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Sci Signal. 2010 Jan 5;3(103):ra1. doi: 10.1126/scisignal.2000551.

Impaired alpha(IIb)beta(3) integrin activation and shear-dependent thrombus formation in mice lacking phospholipase D1.

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University Clinic Würzburg and Rudolf Virchow Center, DFG Research Center for Experimental Biomedicine, University of Würzburg, Josef-Schneider-Strasse 2, 97080 Würzburg, Germany.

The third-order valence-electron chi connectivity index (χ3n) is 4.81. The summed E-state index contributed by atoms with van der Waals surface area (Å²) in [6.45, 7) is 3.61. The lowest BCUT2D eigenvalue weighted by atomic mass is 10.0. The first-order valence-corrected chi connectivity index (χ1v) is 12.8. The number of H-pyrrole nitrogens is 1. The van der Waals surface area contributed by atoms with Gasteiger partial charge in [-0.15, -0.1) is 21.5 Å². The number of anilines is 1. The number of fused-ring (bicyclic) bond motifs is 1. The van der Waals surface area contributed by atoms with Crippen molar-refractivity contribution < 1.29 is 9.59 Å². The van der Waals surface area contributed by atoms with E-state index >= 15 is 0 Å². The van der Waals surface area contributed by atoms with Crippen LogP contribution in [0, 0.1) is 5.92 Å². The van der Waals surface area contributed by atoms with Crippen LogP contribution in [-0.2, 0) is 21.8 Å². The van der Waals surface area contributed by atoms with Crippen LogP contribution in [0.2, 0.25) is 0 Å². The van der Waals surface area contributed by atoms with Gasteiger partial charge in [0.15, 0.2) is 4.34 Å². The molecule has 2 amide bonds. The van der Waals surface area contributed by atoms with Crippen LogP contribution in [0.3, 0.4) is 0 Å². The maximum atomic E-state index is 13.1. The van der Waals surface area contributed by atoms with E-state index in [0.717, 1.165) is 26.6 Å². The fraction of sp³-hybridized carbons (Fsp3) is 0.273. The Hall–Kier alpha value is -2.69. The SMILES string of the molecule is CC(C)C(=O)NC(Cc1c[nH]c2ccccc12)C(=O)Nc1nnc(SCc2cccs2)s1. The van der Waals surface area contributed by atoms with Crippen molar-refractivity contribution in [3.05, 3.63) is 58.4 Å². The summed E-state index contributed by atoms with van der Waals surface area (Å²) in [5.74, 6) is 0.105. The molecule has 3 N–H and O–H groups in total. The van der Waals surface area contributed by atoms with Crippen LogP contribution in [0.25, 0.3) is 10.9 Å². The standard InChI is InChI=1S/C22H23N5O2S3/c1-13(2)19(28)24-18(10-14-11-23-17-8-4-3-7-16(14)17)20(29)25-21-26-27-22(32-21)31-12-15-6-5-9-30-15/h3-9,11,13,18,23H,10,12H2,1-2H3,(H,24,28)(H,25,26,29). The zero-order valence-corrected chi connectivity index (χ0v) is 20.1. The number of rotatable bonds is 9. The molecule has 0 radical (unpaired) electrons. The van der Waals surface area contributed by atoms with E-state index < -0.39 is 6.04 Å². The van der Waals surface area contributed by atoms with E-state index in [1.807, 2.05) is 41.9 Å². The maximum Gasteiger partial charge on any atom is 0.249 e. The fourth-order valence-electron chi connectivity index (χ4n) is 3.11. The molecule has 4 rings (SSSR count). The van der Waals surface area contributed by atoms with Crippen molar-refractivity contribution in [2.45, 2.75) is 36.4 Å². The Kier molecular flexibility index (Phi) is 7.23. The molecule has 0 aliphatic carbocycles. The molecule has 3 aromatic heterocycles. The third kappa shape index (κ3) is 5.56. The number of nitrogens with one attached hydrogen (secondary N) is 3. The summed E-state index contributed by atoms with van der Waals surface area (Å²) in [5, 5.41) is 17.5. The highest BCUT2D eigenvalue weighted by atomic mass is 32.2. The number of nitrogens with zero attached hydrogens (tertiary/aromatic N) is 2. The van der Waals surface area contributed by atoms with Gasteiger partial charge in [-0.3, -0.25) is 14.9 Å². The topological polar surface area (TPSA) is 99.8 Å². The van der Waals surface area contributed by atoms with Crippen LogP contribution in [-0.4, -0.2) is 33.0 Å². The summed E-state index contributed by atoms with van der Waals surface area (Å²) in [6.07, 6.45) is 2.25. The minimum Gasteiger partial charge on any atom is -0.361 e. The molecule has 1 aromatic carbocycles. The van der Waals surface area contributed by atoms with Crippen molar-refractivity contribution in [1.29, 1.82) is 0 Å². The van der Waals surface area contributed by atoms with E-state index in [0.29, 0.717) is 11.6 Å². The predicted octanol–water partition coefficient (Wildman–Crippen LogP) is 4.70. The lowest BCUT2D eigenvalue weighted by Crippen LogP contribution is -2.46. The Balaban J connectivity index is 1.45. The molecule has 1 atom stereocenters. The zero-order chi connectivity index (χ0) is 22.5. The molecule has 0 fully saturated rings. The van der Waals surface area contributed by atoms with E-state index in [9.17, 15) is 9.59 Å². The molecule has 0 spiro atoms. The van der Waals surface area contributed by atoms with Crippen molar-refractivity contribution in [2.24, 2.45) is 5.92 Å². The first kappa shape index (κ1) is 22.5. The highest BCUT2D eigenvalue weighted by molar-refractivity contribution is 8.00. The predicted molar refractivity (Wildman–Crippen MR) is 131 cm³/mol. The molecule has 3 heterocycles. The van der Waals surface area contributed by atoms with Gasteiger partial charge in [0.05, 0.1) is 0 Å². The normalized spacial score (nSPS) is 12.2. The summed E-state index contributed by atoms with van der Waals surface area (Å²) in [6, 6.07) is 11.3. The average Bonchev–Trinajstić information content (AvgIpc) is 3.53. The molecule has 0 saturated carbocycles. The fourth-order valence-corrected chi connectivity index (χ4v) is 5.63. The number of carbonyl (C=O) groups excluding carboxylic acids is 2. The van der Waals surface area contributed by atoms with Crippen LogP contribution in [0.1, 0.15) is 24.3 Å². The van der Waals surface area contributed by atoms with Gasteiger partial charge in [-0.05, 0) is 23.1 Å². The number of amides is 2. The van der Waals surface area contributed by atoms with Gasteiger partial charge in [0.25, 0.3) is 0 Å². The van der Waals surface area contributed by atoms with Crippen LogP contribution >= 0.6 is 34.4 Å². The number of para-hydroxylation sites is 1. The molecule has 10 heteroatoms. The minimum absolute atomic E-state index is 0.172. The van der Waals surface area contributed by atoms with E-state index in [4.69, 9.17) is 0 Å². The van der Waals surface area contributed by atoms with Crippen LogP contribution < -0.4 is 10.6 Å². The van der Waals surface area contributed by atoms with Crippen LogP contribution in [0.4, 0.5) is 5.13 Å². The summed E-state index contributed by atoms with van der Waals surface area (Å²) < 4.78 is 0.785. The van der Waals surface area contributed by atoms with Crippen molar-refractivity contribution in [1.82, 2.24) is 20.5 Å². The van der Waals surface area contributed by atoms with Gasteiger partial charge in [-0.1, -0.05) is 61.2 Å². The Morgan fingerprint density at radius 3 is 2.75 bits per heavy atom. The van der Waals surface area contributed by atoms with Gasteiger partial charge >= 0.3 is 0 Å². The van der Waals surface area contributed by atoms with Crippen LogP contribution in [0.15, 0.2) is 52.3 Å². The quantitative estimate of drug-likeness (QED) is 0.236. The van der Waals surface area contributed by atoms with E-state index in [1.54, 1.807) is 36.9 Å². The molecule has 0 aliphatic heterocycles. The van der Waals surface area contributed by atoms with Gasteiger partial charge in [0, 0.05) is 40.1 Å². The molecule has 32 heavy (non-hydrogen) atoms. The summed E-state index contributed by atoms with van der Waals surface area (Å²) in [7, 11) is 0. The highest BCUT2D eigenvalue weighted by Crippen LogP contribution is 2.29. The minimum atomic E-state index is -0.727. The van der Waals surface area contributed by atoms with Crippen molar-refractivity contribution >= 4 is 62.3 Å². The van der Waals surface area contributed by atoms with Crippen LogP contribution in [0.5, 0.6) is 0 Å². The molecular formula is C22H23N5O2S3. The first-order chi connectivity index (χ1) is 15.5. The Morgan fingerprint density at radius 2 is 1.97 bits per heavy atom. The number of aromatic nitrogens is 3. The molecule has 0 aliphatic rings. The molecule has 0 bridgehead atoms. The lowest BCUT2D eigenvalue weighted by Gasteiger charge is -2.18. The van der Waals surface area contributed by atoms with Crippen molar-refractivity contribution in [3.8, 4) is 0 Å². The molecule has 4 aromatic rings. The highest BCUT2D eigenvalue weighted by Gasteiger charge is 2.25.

Platelet aggregation is essential for hemostasis but can also cause myocardial infarction and stroke. A key but poorly understood step in platelet activation is the shift of the principal adhesive receptor, alpha(IIb)beta(3) integrin, from a low- to high-affinity state for its ligands, a process that enables adhesion and aggregation. In response to stimulation of heterotrimeric guanosine triphosphate-binding protein or immunoreceptor tyrosine-based activation motif-coupled receptors, phospholipases cleave membrane phospholipids to generate lipid and soluble second messengers. An essential role in platelet activation has been established for phospholipase C (PLC) but not for PLD and its product phosphatidic acid. Here, we report that platelets from Pld1(-/-) mice displayed impaired alpha(IIb)beta(3) integrin activation in response to major agonists and defective glycoprotein Ib-dependent aggregate formation under high shear conditions. These defects resulted in protection from thrombosis and ischemic brain infarction without affecting tail bleeding times. These results indicate that PLD1 may be a critical regulator of platelet activity in the setting of ischemic cardiovascular and cerebrovascular events.

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